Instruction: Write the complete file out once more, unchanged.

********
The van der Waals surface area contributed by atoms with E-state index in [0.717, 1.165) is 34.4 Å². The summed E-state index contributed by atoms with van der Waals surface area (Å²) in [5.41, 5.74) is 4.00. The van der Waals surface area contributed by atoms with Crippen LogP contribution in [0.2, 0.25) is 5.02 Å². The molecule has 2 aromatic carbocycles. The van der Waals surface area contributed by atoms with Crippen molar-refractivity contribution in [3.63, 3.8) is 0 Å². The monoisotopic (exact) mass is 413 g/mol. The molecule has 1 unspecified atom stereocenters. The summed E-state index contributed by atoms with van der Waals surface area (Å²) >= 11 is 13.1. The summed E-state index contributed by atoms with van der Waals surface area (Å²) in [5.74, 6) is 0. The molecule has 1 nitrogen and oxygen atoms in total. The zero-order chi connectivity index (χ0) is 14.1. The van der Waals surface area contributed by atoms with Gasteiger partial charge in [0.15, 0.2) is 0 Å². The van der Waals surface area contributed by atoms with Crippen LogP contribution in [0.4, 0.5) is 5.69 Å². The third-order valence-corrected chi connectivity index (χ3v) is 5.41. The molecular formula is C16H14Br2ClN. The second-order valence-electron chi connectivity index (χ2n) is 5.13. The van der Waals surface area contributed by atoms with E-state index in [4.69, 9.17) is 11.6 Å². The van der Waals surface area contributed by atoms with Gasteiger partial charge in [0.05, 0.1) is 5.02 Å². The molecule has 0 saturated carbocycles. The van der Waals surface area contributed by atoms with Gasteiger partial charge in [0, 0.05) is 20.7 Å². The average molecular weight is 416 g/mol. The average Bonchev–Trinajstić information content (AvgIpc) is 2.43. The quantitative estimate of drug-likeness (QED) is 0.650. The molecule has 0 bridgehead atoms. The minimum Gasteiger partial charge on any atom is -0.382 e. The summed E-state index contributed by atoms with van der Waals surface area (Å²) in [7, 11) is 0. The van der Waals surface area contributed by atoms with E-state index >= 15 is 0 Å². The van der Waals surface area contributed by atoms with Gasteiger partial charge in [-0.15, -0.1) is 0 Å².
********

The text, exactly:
The van der Waals surface area contributed by atoms with E-state index in [0.717, 1.165) is 34.4 Å². The summed E-state index contributed by atoms with van der Waals surface area (Å²) in [5.41, 5.74) is 4.00. The van der Waals surface area contributed by atoms with Crippen LogP contribution in [0.2, 0.25) is 5.02 Å². The molecule has 2 aromatic carbocycles. The van der Waals surface area contributed by atoms with Crippen molar-refractivity contribution in [3.63, 3.8) is 0 Å². The monoisotopic (exact) mass is 413 g/mol. The molecule has 1 unspecified atom stereocenters. The summed E-state index contributed by atoms with van der Waals surface area (Å²) >= 11 is 13.1. The summed E-state index contributed by atoms with van der Waals surface area (Å²) in [5.74, 6) is 0. The molecule has 1 nitrogen and oxygen atoms in total. The zero-order chi connectivity index (χ0) is 14.1. The van der Waals surface area contributed by atoms with Gasteiger partial charge in [0.15, 0.2) is 0 Å². The van der Waals surface area contributed by atoms with Crippen LogP contribution in [0.4, 0.5) is 5.69 Å². The third-order valence-corrected chi connectivity index (χ3v) is 5.41. The molecular formula is C16H14Br2ClN. The second-order valence-electron chi connectivity index (χ2n) is 5.13. The van der Waals surface area contributed by atoms with E-state index in [4.69, 9.17) is 11.6 Å². The van der Waals surface area contributed by atoms with Gasteiger partial charge in [0.05, 0.1) is 5.02 Å². The molecule has 0 saturated carbocycles. The van der Waals surface area contributed by atoms with Gasteiger partial charge in [0, 0.05) is 20.7 Å². The average molecular weight is 416 g/mol. The average Bonchev–Trinajstić information content (AvgIpc) is 2.43. The quantitative estimate of drug-likeness (QED) is 0.650. The molecule has 0 bridgehead atoms. The minimum Gasteiger partial charge on any atom is -0.382 e. The summed E-state index contributed by atoms with van der Waals surface area (Å²) in [7, 11) is 0. The van der Waals surface area contributed by atoms with E-state index >= 15 is 0 Å². The van der Waals surface area contributed by atoms with Gasteiger partial charge in [-0.15, -0.1) is 0 Å².